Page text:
Prior to EIGHT DAYS, I had been a storyboard artist for John McTiernan, Ron Underwood, Les Mayfield. I worked on Ninja Turtles and Pee Wee's playhouse...I got to explore lots of visual cleverness on paper....much didn't end up on screen, but it helped , helped focus my desire to do clever action. I saw John Woo's HARDBOILED and THE KILLER and flipped out. It had this non-stop insane dance of violence. I don't remember the moment, but I thought the image of Chow-Yun Fat with a baby could be an idea for a whole movie.
It took me awhile to come up with a plot that revolved around the baby being the target. I also was embittered by some experiences in Hollywood that had literally made me the angriest man in the world. I infused this feeling into the Mr. Smith character. In 1989, I wrote a script about Alfred Kinsey, the sex researcher, this liberated my writing into becoming more sexually frank. I would never have written the lactating whore heroine for this script if I hadn't been influenced by my research on Kinsey.
I tried setting the film up as a big indie film with no luck. Finally, I gave it to Don Murphy of Angry Films. Don and I knew each other from USC Film School. We had kept up. I thought Don would get it since he had done NATURAL BORN KILLERS and LEAGUE OF EXTRAORDINARY GENTLEMEN. Don has become my personal messiah. He's changed my life. He flipped for the script. He saw the animation and knew it would be a great sales tool to sell the project. He got it to Jeff Katz at New Line. Jeff is this amazing guy who will run a studio or be a huge producer one day...Jeff kept the project alive when a senior executive passed and took it to Cale Boyter...Cale shared Jeff's vision. They both loved it and waited for the right to time to bring it to Toby Emmerich. Whatever they did, along with Don, they got Toby excited. Toby is also a screenwriter, he wrote FREQUENCY, which I love. It's been a dream come true.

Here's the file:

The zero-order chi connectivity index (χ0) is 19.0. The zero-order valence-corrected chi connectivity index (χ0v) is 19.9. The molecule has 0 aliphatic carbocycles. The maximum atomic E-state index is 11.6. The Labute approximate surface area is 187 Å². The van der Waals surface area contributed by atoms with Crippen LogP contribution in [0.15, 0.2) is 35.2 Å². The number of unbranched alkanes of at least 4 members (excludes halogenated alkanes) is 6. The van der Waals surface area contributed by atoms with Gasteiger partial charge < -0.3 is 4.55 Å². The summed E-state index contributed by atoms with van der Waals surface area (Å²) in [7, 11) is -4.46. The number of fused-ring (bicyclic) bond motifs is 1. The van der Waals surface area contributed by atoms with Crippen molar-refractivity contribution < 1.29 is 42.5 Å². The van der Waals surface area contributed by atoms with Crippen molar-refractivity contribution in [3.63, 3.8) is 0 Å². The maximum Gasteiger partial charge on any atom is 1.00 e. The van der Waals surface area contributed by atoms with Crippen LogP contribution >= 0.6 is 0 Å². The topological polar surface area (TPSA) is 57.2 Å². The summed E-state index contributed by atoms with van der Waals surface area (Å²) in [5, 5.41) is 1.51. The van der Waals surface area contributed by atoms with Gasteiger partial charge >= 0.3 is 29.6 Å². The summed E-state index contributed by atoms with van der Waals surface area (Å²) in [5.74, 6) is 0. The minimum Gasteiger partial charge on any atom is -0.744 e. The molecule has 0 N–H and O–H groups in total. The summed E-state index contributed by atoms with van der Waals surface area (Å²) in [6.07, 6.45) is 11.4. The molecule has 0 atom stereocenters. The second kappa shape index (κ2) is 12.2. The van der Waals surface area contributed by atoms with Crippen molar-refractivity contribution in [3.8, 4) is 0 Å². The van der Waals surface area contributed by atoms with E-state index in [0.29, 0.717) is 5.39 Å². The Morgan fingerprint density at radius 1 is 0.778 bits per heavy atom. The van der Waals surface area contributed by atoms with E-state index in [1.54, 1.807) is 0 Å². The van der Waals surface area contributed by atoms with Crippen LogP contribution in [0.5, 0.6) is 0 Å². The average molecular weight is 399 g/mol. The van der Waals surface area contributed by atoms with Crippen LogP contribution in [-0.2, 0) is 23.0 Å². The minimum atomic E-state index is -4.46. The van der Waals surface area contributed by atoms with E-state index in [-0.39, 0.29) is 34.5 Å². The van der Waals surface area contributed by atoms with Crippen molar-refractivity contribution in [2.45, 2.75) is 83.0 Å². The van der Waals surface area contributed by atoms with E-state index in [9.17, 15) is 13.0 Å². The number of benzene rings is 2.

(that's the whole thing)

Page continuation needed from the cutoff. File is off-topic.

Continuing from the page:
After struggling in the indie world and going broke, I finally have a shot. I feel almost embarrassed at the attention the project has received. I haven't done anything yet. I still have to make a great movie. Hopefully I will. I've got a lot of great people around me.
AICN: Again, for those out of the loop, what was the animation? What made you decide to pitch the film in this manner? How long did it take you to put it together?
DAVIS: I created 17 minutes of animation that is a shot for shot creation of how intended to shot and edit the film. It's like watching the movie but it is drawn. It is not just a great selling tool to show my vision, but it is great way to plan the shoot. Every department knows exactly what the final product should look like.
Also, since it took 17,000 drawings to complete, it also showed my passion and dedication and work ethic towards the project. I created the animation using iMovie on my Macintosh G4...I initially scanned in my drawings and saved them as pict files and then imported the picts into iMovie. I simply selected the number of frames hold for the drawing and instant animation. Later, because it takes the scanner so long to scan each drawing...I bought a Wacom tablet which allowed me to draw directly on screen. Saving the files was a matter of seconds...no tedious scanning involved.